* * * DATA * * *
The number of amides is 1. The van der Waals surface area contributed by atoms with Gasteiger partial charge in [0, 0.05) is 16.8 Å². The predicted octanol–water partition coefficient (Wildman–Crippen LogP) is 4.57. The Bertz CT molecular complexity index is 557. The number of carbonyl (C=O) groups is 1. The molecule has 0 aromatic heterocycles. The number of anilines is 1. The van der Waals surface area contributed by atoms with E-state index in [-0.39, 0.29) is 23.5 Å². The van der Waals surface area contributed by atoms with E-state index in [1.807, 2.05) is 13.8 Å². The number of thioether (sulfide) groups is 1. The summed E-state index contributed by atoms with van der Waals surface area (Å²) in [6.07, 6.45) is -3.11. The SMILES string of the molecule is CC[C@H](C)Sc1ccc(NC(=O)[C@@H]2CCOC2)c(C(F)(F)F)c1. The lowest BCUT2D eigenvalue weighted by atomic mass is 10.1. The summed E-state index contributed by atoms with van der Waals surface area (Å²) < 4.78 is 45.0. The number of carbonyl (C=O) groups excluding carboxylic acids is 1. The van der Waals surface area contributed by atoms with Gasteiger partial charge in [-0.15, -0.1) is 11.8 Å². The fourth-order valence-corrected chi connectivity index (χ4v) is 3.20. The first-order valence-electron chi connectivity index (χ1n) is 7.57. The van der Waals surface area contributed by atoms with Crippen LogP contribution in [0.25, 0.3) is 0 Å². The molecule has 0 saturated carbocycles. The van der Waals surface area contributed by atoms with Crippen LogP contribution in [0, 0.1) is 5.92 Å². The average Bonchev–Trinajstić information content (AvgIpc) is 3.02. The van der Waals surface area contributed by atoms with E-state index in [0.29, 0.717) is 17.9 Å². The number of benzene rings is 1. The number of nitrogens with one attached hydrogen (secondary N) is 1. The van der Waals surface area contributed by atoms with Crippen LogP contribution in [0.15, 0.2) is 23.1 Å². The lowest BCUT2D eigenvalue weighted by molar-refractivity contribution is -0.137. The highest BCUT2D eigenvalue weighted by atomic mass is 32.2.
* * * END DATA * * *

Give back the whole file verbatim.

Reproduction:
The number of amides is 1. The van der Waals surface area contributed by atoms with Gasteiger partial charge in [0, 0.05) is 16.8 Å². The predicted octanol–water partition coefficient (Wildman–Crippen LogP) is 4.57. The Bertz CT molecular complexity index is 557. The number of carbonyl (C=O) groups is 1. The molecule has 0 aromatic heterocycles. The number of anilines is 1. The van der Waals surface area contributed by atoms with E-state index in [-0.39, 0.29) is 23.5 Å². The van der Waals surface area contributed by atoms with E-state index in [1.807, 2.05) is 13.8 Å². The number of thioether (sulfide) groups is 1. The summed E-state index contributed by atoms with van der Waals surface area (Å²) in [6.07, 6.45) is -3.11. The SMILES string of the molecule is CC[C@H](C)Sc1ccc(NC(=O)[C@@H]2CCOC2)c(C(F)(F)F)c1. The lowest BCUT2D eigenvalue weighted by atomic mass is 10.1. The summed E-state index contributed by atoms with van der Waals surface area (Å²) < 4.78 is 45.0. The number of carbonyl (C=O) groups excluding carboxylic acids is 1. The van der Waals surface area contributed by atoms with Gasteiger partial charge in [-0.15, -0.1) is 11.8 Å². The fourth-order valence-corrected chi connectivity index (χ4v) is 3.20. The first-order valence-electron chi connectivity index (χ1n) is 7.57. The van der Waals surface area contributed by atoms with Crippen LogP contribution in [0.25, 0.3) is 0 Å². The molecule has 0 saturated carbocycles. The van der Waals surface area contributed by atoms with Crippen LogP contribution in [0, 0.1) is 5.92 Å². The average Bonchev–Trinajstić information content (AvgIpc) is 3.02. The van der Waals surface area contributed by atoms with E-state index in [0.29, 0.717) is 17.9 Å². The number of benzene rings is 1. The number of nitrogens with one attached hydrogen (secondary N) is 1. The van der Waals surface area contributed by atoms with Crippen LogP contribution in [0.15, 0.2) is 23.1 Å². The lowest BCUT2D eigenvalue weighted by molar-refractivity contribution is -0.137. The highest BCUT2D eigenvalue weighted by atomic mass is 32.2.